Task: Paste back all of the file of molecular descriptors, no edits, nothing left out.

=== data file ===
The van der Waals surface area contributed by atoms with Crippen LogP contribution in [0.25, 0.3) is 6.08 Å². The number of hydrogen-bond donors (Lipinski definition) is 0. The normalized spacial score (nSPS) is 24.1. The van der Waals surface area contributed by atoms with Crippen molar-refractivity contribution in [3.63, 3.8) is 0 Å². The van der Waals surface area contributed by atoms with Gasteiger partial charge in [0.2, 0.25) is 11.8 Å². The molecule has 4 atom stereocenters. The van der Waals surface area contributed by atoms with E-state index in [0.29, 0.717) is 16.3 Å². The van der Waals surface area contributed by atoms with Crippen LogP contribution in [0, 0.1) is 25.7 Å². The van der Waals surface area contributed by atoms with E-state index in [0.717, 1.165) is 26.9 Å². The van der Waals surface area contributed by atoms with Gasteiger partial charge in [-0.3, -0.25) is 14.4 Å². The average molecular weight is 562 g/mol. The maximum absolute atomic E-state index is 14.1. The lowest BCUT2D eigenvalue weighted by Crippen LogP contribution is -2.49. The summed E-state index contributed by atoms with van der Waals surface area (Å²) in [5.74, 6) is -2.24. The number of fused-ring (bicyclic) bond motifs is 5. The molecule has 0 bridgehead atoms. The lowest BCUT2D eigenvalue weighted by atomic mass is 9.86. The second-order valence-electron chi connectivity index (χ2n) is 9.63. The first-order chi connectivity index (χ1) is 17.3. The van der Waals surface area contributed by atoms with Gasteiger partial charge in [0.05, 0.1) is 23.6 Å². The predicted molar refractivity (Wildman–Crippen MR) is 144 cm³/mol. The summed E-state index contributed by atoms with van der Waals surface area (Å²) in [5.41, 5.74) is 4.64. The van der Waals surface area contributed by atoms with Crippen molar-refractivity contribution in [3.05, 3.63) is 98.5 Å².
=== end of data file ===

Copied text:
The van der Waals surface area contributed by atoms with Crippen LogP contribution in [0.25, 0.3) is 6.08 Å². The number of hydrogen-bond donors (Lipinski definition) is 0. The normalized spacial score (nSPS) is 24.1. The van der Waals surface area contributed by atoms with Crippen molar-refractivity contribution in [3.63, 3.8) is 0 Å². The van der Waals surface area contributed by atoms with Gasteiger partial charge in [0.2, 0.25) is 11.8 Å². The molecule has 4 atom stereocenters. The van der Waals surface area contributed by atoms with E-state index in [0.29, 0.717) is 16.3 Å². The van der Waals surface area contributed by atoms with Crippen LogP contribution in [0, 0.1) is 25.7 Å². The van der Waals surface area contributed by atoms with E-state index in [0.717, 1.165) is 26.9 Å². The van der Waals surface area contributed by atoms with Gasteiger partial charge in [-0.3, -0.25) is 14.4 Å². The average molecular weight is 562 g/mol. The maximum absolute atomic E-state index is 14.1. The lowest BCUT2D eigenvalue weighted by Crippen LogP contribution is -2.49. The summed E-state index contributed by atoms with van der Waals surface area (Å²) in [5.74, 6) is -2.24. The number of fused-ring (bicyclic) bond motifs is 5. The molecule has 0 bridgehead atoms. The lowest BCUT2D eigenvalue weighted by atomic mass is 9.86. The second-order valence-electron chi connectivity index (χ2n) is 9.63. The first-order chi connectivity index (χ1) is 17.3. The van der Waals surface area contributed by atoms with Gasteiger partial charge in [0.05, 0.1) is 23.6 Å². The predicted molar refractivity (Wildman–Crippen MR) is 144 cm³/mol. The summed E-state index contributed by atoms with van der Waals surface area (Å²) in [5.41, 5.74) is 4.64. The van der Waals surface area contributed by atoms with Crippen molar-refractivity contribution in [3.05, 3.63) is 98.5 Å².